1) What can I do to prevent Dry Eyes?
Dr. Stewart: If you suffer from dry eyes, here are a few suggestions that you can do before you schedule for an eye exam and have your Dr. Stewart help you: 1) Avoid places with a lot of air movement. Don’t allow a draft of air on your eyes. 2) Turn on a humidifier in the wintertime; as you know, the air can be very dry in the wintertime. In the warmer months, there is a good amount of moisture in the air. 3) Stay away from cigarette smoke and smoke in general. There are irritants in smoke that can irritate your eyes. 4) Use warm compresses and then wash your eyelids. The warm compresses will loosen debris and washing will remove them from your eyelids. 5) Try an omega-3 fatty acid supplement. You can either try fish oil or flax oil supplements. The oil glands in and around your eyes will work better when you take these supplements. If you find that these suggestions help your dry eye symptoms a little bit, but not enough, we suggest that you mention the various options that you have tried during your next eye exam or visit to the optometrist. Your Eye Doctor is able to help you more with your Dry Eyes.
2) My eyes tear all the time. Why do you call it Dry Eyes?
Dr. Stewart: Your eyes have extra tears because your eyes produce extra tears to combat irritation and dryness. A better way to describe Dry Eyes is tear film instability, which refers to the composition of your tears not being in the proper composition. Stopping eyes from producing extra tears is a goal in the treatment of Dry Eyes.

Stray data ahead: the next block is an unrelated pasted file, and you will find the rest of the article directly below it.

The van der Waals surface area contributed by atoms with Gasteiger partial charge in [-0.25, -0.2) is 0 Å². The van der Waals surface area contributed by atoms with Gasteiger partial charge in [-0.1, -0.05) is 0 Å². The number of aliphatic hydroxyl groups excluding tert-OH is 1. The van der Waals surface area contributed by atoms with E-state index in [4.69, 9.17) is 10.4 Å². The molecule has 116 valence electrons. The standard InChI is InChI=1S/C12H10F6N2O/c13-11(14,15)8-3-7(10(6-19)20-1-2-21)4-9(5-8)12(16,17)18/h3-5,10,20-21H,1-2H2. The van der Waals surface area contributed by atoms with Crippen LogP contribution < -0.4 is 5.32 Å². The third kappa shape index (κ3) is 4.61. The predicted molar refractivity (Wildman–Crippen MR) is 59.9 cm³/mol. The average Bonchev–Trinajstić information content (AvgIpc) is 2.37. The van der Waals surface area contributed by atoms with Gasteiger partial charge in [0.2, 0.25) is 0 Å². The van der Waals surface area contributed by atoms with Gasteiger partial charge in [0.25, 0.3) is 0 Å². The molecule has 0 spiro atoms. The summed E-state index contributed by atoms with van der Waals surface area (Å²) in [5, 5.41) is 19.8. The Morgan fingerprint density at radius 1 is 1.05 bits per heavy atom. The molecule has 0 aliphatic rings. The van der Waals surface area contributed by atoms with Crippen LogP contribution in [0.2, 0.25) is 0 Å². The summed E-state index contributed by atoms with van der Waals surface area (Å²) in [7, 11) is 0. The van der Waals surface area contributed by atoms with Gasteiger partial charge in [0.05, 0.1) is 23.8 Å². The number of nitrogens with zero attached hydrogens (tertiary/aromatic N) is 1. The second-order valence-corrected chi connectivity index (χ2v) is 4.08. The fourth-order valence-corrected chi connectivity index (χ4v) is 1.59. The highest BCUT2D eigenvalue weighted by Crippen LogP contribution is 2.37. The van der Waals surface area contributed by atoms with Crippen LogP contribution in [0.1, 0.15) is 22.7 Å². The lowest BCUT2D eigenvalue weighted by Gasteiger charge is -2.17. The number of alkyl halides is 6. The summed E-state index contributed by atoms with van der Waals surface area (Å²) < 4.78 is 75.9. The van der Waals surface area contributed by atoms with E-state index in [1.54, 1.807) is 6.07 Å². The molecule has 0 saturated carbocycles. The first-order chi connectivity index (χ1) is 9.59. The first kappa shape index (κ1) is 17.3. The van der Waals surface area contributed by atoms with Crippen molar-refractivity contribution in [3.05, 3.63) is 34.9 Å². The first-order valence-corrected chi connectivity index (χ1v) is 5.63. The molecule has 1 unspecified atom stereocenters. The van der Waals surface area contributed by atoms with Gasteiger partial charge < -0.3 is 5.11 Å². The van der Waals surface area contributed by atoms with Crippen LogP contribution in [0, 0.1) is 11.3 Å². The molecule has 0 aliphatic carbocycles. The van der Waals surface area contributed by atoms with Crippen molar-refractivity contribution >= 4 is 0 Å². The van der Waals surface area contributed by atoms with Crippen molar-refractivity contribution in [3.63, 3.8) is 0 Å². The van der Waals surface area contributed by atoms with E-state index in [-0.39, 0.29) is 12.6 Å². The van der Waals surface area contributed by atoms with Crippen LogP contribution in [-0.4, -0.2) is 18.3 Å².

3) What causes Dry Eyes?
Dr. Stewart: As we get older in both men and women, our tear production shifts. The tissues involved in producing tears produce less. Especially in women going through menopause, Dry Eyes can be a real problem. Medicines that we take for allergies such as antihistamines have side effects of dry eyes. Diseases such as Sjogren’s Syndrome and arthritis affect your ability to produce good tears. Blepharitis which is a redness of the eyelids with flaking can also cause Dry Eye symptoms.
4) Did my type 2 Diabetes cause me to get Dry Eyes?
Dr. Stewart: Dry eyes associated with diabetes is caused by insufficient production of tears due to autonomic neuropathy affecting nerves that control the tear’s lacrimal gland. In other words, just like you can develop neuropathy in your feet from diabetes, you can also develop dry eyes. This is another reason why it is important to have annual diabetic eye exams.
5) What happens if Dry Eye is not treated?
Dr. Stewart: Without adequate tears, you may have an increased risk of eye infection. The function of the tears is to protect the cornea and help provide a clear smooth surface on the cornea to see more clearly. If left untreated, severe dry eyes may lead to eye inflammation, abrasion of the corneal surface, corneal ulcer and vision problems. Treatment of dry eyes helps prevent eye infections and improves to obtain the clearest vision.
6) Can Dry Eyes cause blindness?
Dr. Stewart: No, Dry Eyes don’t cause blindness, but they can cause a lot of misery including blurry vision; redness; a gritty, burning, scratchy feeling; tearing, and feeling like there is something always in your eyes.